July 31, 2012
Despite ‘Surplus,’ Virginia’s Revenue System Can’t Pull Its Weight
While the news of a budget “surplus” is certainly positive, it is important not to let the notion of a budgetary “surplus” distract us from the real and serious problems we have with our revenue system in our state, problems that run much deeper than just the impact of the Great Recession.
Remember, news of a “surplus” this year doesn’t tell us what we did to achieve that budget “surplus.” Virginia cut funding in a wide array of arrays and continued to use budget gimmicks to keep the books in balance.
When we look closely, Virginia has serious structural problems in the way we raise the resources we need to provide for public services in our state and invest in our future.
- Virginia has grappled with budget shortfalls in 10 of the last 12 years. Reliance on deep cuts, one time budget balancing tools, and gimmicks got us through the worst of the recession, but the structural problems still exist and will resurface.
- Since the onset of the recession in 2007, state personal income has increased roughly three times as fast as state general fund revenues. But state general fund revenue as a share of personal income has fallen. Had the share remained constant, Virginia would have nearly $3.9 billion more in general fund resources to invest over the next two years.
- Costly tax breaks, like lowering taxes for certain industries or giving a special break to people who buy certain products, cost Virginia billions of dollars each year. They are baked into the tax code but are not subject to the same regular scrutiny or evaluation as other types of state spending.
- Fully taking into account Virginia’s growing population and the rising cost of providing key services, current investment in our economic building blocks like education, health care, and transportation, falls about $4.8 billion short compared to pre-recession levels.
Virginia’s largest sources of general fund revenue – the individual income tax, the corporate income tax, and the sales and use tax – are insufficient because they are outdated, narrow, and inadequate in the context of Virginia’s modern economy. As a result, they fail to produce enough money to adequately invest in core public programs and services that build the economy.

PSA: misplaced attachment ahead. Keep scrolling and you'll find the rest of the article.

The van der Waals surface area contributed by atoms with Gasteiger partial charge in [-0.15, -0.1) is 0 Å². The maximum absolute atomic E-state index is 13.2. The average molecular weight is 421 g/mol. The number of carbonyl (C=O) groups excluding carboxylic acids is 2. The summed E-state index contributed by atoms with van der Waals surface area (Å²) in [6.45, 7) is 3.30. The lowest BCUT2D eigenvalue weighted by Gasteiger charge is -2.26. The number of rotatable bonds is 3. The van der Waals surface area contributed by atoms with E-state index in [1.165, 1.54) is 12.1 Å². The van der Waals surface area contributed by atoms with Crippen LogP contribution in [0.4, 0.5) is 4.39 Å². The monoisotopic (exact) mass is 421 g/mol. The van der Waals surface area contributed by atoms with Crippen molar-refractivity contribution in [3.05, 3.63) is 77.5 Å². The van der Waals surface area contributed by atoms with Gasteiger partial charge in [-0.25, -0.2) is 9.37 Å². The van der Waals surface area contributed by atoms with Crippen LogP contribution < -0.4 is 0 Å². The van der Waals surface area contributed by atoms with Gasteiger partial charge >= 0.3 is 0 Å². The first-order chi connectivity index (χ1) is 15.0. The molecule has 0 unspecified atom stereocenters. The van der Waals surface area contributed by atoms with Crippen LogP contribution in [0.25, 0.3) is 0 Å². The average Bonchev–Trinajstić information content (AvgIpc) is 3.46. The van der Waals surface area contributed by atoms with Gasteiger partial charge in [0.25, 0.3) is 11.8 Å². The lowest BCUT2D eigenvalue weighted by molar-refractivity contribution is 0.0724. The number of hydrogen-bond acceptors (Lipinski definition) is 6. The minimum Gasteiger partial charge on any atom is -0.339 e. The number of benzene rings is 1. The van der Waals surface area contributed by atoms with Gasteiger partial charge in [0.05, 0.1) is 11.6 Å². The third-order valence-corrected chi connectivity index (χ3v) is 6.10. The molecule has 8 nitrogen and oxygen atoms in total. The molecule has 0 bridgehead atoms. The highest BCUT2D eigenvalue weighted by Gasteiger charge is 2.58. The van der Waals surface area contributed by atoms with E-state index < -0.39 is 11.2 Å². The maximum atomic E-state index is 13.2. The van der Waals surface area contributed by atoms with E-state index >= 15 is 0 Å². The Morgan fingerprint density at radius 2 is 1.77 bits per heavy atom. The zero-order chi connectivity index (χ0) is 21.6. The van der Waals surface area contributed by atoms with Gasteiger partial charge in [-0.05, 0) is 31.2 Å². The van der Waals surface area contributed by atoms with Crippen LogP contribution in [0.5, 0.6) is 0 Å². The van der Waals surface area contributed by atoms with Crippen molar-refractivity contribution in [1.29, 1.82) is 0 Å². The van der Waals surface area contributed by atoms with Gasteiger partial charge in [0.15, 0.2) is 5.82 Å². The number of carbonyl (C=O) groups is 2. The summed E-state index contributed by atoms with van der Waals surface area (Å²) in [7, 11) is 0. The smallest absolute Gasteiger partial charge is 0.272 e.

State Income Tax
Virginia’s basic income tax structure has not been touched since 1987; a quarter of a century ago. Since then, however, the income distribution has shifted, with income growth heavily concentrated among higher income households. Yet we’ve done nothing to adjust for that reality. Prior to 1987, we adjusted the basic structure to account for this change on average every 3 to 4 years.
Corporate Income Tax
Over 60 percent of Virginia corporations paid no corporate income tax in 2008, though it is likely many of them had taxable profits. In addition, a growing share of total income taxes are paid by individuals and a shrinking share are paid by corporations because the tax code has fallen behind key changes in business models and practices as well as the creation of numerous special tax breaks.
Sales & Use Tax
Sales tax revenue as a share of total general fund revenue has steadily fallen since 1977, largely driven by changes in what Virginians are buying and how they are buying it. The marked shift in consumption from goods to services and the rise of Internet shopping mean that less and less of what people buy is even subject to taxation under current law in Virginia.
When it comes to raising revenue to fund the core functions of our public structures, Virginia is frozen in time. What we need is a 21st century revenue system for a 21st century economy. We cannot afford to continue demonizing taxes or pretending that if we ignore them, we can reach our potential as a state or as a community. Planning for the future by modernizing Virginia’s revenue system will help the Commonwealth maintain its competitive edge and maximize future prosperity.
Read more in our latest analysis about Virginia’s outdated tax structure, Frozen in Time.